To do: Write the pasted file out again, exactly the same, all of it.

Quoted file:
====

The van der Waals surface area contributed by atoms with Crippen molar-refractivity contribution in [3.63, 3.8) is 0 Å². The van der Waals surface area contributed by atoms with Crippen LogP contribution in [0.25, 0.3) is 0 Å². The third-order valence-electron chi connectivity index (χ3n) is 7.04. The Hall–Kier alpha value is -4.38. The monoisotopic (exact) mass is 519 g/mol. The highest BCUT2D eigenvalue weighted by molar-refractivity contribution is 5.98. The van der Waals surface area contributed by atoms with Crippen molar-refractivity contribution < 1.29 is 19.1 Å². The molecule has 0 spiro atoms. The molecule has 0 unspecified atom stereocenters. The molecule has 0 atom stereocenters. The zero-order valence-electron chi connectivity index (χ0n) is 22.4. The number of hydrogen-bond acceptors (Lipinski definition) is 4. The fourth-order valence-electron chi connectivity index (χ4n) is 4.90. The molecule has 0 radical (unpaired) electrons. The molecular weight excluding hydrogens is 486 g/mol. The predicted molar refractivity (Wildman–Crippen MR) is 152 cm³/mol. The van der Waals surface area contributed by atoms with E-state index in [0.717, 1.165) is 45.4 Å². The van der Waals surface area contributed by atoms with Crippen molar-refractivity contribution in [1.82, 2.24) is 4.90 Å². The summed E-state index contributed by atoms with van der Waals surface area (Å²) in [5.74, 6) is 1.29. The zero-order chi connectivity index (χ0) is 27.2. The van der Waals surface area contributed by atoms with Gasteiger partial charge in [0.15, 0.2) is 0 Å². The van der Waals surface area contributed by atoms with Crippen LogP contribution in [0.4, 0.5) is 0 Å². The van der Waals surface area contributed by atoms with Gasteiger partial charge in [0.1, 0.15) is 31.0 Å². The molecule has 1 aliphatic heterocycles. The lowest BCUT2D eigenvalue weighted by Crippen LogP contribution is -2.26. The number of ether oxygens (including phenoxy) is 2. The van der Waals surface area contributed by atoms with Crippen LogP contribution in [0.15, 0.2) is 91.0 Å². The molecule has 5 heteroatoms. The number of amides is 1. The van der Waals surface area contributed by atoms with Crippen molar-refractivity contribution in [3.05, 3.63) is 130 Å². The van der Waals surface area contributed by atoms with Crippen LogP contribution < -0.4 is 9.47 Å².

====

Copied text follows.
The van der Waals surface area contributed by atoms with Crippen molar-refractivity contribution in [3.63, 3.8) is 0 Å². The van der Waals surface area contributed by atoms with Crippen LogP contribution in [0.25, 0.3) is 0 Å². The third-order valence-electron chi connectivity index (χ3n) is 7.04. The Hall–Kier alpha value is -4.38. The monoisotopic (exact) mass is 519 g/mol. The highest BCUT2D eigenvalue weighted by molar-refractivity contribution is 5.98. The van der Waals surface area contributed by atoms with Crippen molar-refractivity contribution < 1.29 is 19.1 Å². The molecule has 0 spiro atoms. The molecule has 0 unspecified atom stereocenters. The molecule has 0 atom stereocenters. The zero-order valence-electron chi connectivity index (χ0n) is 22.4. The number of hydrogen-bond acceptors (Lipinski definition) is 4. The fourth-order valence-electron chi connectivity index (χ4n) is 4.90. The molecule has 0 radical (unpaired) electrons. The molecular weight excluding hydrogens is 486 g/mol. The predicted molar refractivity (Wildman–Crippen MR) is 152 cm³/mol. The van der Waals surface area contributed by atoms with E-state index in [0.717, 1.165) is 45.4 Å². The van der Waals surface area contributed by atoms with Crippen molar-refractivity contribution in [1.82, 2.24) is 4.90 Å². The summed E-state index contributed by atoms with van der Waals surface area (Å²) in [5.74, 6) is 1.29. The zero-order chi connectivity index (χ0) is 27.2. The van der Waals surface area contributed by atoms with Gasteiger partial charge in [0.15, 0.2) is 0 Å². The van der Waals surface area contributed by atoms with Crippen LogP contribution in [0.4, 0.5) is 0 Å². The van der Waals surface area contributed by atoms with Gasteiger partial charge in [0.1, 0.15) is 31.0 Å². The molecule has 1 aliphatic heterocycles. The lowest BCUT2D eigenvalue weighted by Crippen LogP contribution is -2.26. The number of ether oxygens (including phenoxy) is 2. The van der Waals surface area contributed by atoms with Crippen LogP contribution in [0.15, 0.2) is 91.0 Å². The molecule has 5 heteroatoms. The number of amides is 1. The van der Waals surface area contributed by atoms with Crippen molar-refractivity contribution in [3.05, 3.63) is 130 Å². The van der Waals surface area contributed by atoms with Crippen LogP contribution < -0.4 is 9.47 Å².